Additionally, if you do not initiate the process of setting aside the judgement or order before filing your application to set aside the bankruptcy notice, the Federal Circuit Court will not have the ability to increase the timeframe for compliance under sections 41( 6A) and 41( 6C) of the Act. As a result, you will have committed an act of bankruptcy.

What is a Defective Bankruptcy Notice?

A defect in the form or content of the bankruptcy notice results when the creditor has failed to fulfill the requirements of the Act, in which case you might have grounds to apply for the bankruptcy notice to be set aside. Some defects are more serious than others, and not all defects will make a bankruptcy notice invalid as these defects can be mended at the discretion of the court under s 306( 1) of the Act.

Usually, the defect must be considerable or induce confusion over the actions you must take to follow the bankruptcy notice for you to have the capacity to set aside the bankruptcy notice.

There are some crucial requirements of a bankruptcy notice and if these requirements aren’t met, the bankruptcy notice will consequently be void. The following provides some examples where these important requirements have not been met:

  • The creditor’s address on the bankruptcy notice should make it reasonably practicable for the debtor to make payment (e.g. PO Boxes may not be suitable);.
  • The creditor’s and debtor’s name on the bankruptcy notice must match the creditor’s and debtor’s name in the order or judgement;.
  • Attached to the bankruptcy notice must be a copy of the judgement or order;.
  • It is a requirement that there is a timeframe for compliance included in the bankruptcy notice;.
  • If the creditor is claiming interest on the debt owed to them, the calculations must be outlined in a separate document attached to the notice; and.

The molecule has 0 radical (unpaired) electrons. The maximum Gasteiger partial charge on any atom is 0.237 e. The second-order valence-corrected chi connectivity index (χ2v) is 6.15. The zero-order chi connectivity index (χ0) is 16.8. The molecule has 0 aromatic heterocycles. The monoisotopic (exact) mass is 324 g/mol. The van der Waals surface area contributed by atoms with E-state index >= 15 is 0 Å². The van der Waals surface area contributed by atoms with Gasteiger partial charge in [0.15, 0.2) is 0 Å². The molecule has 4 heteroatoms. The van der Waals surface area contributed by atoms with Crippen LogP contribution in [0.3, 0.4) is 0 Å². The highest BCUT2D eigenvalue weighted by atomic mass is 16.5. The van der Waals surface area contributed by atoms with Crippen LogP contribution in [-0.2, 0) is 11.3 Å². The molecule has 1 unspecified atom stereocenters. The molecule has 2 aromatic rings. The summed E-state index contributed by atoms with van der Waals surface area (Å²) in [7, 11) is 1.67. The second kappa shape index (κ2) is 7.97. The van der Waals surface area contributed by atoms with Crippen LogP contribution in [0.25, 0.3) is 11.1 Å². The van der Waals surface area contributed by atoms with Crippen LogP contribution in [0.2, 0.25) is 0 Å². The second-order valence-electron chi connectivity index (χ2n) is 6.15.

• If any part-payments made by the debtor, or any other allowed reductions, the total amount of these deductions must be stated in an independent document attached to the notice.

The following details some circumstances where bankruptcy notice defects have not been serious enough to make them invalid:

  • Failure to include the ACN of the company who is the creditor; and.
  • The creditor’s address is listed as the address of their solicitors (assuming payment can be reasonably made to this address).

There are several other legal requirements that should be born in mind. These include:

  • The order or judgement must be at least $5,000, not including any post judgement interest being claimed by the creditor;
  • A bankruptcy notice can still be issued if the total amount is below $5,000, provided that the total amount was higher than $5,000 when the order or judgements were pronounced;
  • A bankruptcy notice must be based on a final judgement or order that is currently owing to a creditor under s 40( 3) of the Act. A final judgement is defined as a judgement which finally disposes of the rights of the parties involved;
  • A bankruptcy notice must be served with 6 months of its issue. The only exception is if the Official Receiver (reg 4.02 A) has lengthened this timeframe;
  • The final order or judgement must not be stayed both at the time of issue of the notice and the time of its service. If a stay of execution is granted after service, it has no bearing on the bankruptcy notice;
  • An overstatement of the amount claimed to be owed to a creditor does not revoke a bankruptcy notice, except if the debtor challenges the legitimacy of the notice within the timeframe for compliance (s 41( 5)); and.
  • The order or judgment on which the bankruptcy notice is based can not be more than six years old (s 41( 3)( c)).

Under what grounds could I counter-claim, set-off or cross demand?

 

To be successful using the grounds of counter-claim, set-off or cross demand, you will need to effectively demonstrate to the court the following two items:

  1. The counter-claim, set-off or cross demand is equal to or greater than the total amount claimed by the creditor in the bankruptcy notice. You must also satisfy the court that these claims are authentic and have a reasonable chance of succeeding; and.
  2. The counter-claim, set-off or cross demand was not set up in the proceeding where the creditor attained the judgement on which the bankruptcy notice is based upon. Failure to make use of the opportunity to counter-claim, including any adverse personal circumstances (including lack of evidence or legal advice), will not be adequate.